Photo Credit: D. Sabella

KT Sullivan
“I Can Cook” – When Barbara Met Wally
Birdland Theater
Feb 27, March 1 & 2, 2019

“Sing a song with me,” came a voice from behind the curtain, “to ease your worries …”  Each lovely note sustained, and colored with that distinctive honk which characterized the resonance of the late and very great Barbara Cook.  “Sing a song with me to touch your heart …”  That was Wally Harper’s familiar arrangement of one of Cook’s favorite opening numbers which Jon Weber was playing.  My companion and I exchanged glances: were we hearing a recording of Barbara Cook in concert?

Then KT Sullivan stepped onstage.

“I Can Cook: When Barbara Met Wally” is Sullivan’s tribute to Cook and Harper’s artistic symbiosis: singer and pianist; diva and orchestra; muse and savior.

Barbara Cook’s career was in the toilet when Wally Harper came into her life.  She was depressed, alcoholic, obese, broke, and barely working.  She needed a pianist for a potential concert date; they booked a getting-to-know-you session—and discovered in one another a musical soulmate.  They made music together for thirty years, and much of that work is preserved in recordings—Harper’s unique settings of pop and Broadway standards as well as his own originals, given life by Cook’s interpretive genius and her voice like a cascade of diamonds on velvet.

Those are some mighty big shoes to fill.  Wisely, Sullivan did not attempt to fill them.

Sullivan has a light, almost diaphanous touch, vocally as well as expressively.  Her art is a subtle one, but no less effective for that.  For this show, she treated us to rather more of her voice than we generally have the pleasure of hearing, every so often allowing it to resonate with that Barbara Cook-like tone, as if Cook’s spirit were hovering around the Birdland Theatre stage, making one last ghostly appearance from beyond the grave.  “When Barbara Cook sings,” Sullivan said, “you feel like you’re taking a long warm bath—in vowels.”  

Sullivan interwove the story of Cook and Harper’s partnership with anecdotes from her own life: her experience putting a show together with Lillias White and Harper himself (he smoked obsessively); her first cabaret engagement—at a lesbian bar where she seemed to be bombing until someone yelled, “Hey, she sounds like Barbara Cook!”  And she confessed that her necklace had once belonged to Cook herself (I’d love to hear that backstory!).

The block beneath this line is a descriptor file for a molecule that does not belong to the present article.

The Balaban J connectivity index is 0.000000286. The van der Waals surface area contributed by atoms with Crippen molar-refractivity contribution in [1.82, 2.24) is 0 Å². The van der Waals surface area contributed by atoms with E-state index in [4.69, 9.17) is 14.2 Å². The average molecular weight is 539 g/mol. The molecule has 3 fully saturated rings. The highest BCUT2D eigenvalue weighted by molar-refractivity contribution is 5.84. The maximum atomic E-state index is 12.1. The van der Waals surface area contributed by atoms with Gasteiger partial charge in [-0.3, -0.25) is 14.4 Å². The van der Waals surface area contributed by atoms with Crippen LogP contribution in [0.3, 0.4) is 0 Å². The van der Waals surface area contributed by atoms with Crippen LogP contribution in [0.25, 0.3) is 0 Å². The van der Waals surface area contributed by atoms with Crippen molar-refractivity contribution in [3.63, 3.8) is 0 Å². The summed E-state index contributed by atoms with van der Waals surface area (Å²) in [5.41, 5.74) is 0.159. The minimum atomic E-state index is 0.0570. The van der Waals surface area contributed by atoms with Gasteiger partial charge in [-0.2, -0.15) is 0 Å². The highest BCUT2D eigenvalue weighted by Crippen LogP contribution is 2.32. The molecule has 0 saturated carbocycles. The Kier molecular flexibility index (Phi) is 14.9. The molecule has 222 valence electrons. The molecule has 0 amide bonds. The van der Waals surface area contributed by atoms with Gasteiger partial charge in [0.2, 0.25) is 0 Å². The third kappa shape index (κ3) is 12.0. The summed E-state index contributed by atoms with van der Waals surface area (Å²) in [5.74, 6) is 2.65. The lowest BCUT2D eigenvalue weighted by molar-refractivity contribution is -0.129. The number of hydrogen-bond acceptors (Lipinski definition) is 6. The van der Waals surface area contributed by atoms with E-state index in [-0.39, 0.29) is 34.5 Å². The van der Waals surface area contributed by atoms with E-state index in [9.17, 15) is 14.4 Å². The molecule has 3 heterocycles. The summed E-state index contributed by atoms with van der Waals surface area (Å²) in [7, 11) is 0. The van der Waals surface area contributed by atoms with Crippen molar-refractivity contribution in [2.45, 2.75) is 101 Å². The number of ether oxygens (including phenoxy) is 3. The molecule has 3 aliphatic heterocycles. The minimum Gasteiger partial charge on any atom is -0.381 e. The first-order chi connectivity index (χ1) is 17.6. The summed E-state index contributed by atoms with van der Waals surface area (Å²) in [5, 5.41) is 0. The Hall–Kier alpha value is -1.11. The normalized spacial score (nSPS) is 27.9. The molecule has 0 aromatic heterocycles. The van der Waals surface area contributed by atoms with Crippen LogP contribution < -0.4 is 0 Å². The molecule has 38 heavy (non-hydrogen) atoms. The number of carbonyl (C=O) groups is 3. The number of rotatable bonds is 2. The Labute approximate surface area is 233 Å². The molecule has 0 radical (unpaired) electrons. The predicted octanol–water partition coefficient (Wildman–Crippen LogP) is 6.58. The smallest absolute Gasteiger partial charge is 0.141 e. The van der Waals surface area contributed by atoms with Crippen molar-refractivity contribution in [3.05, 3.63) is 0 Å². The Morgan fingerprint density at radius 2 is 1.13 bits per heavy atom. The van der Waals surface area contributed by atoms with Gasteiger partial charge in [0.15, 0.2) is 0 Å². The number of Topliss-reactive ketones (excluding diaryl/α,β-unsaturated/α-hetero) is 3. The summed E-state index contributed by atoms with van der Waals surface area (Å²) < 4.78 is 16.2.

The set list included many of Cook’s most memorable concert numbers, arrangements painstakingly transcribed for piano by musical director Weber, who played with a dynamic range and sensitivity to Sullivan’s timing worthy of Harper himself.  Ballads such as the sinuous Lullaby In Ragtime (Sylvia Fine) and Jerry Herman’s exquisite Marianne were sheer ear candy—but even more effective was Will He Like Me? (Sheldon Harnick, Jerry Bock), which Sullivan sang into a dressing room mirror, imagining Cook’s state of mind moments before she made her cabaret debut at Brothers and Sisters. 

Sullivan reveled in Harper’s broad, high-vaudeville arrangement of I Love A Piano (Irving Berlin), but was otherwise generally restrained in the uptempo numbers.  I have never heard I Can Cook Too (Betty Comden and Adolph Green, Leonard Bernstein) performed with such pinpoint subtlety.  Weber did his best to impersonate an orchestra in It’s Better With A Band (David Zippel, Harper), a song it’s impossible not to love, even if it would have been better with a band.  And Sullivan wowed the audience with an ever-accelerating take on Sweet Georgia Brown (Ken Casey, Ben Bernie and Maceo Pinkard).

Any artist who does a tribute show runs the risk of being compared with the object of her tribute.  Sullivan has such a realized presence that she generally avoided such comparisons, but my two favorite numbers were the most Sullivanesque of the evening: a tender, understated Ain’t Love Easy (Carol Hall), and the encore, If Love Were All (Noël Coward), performed without a mic, a bemused, allegretto meditation on life as “a humble diseuse.”  That one simple lyric change was the perfect way for Sullivan to distinguish her own artistry from that of Cook—a chanteuse for the ages in whose shadow we are all humble.

Eric Michael Gillett directed.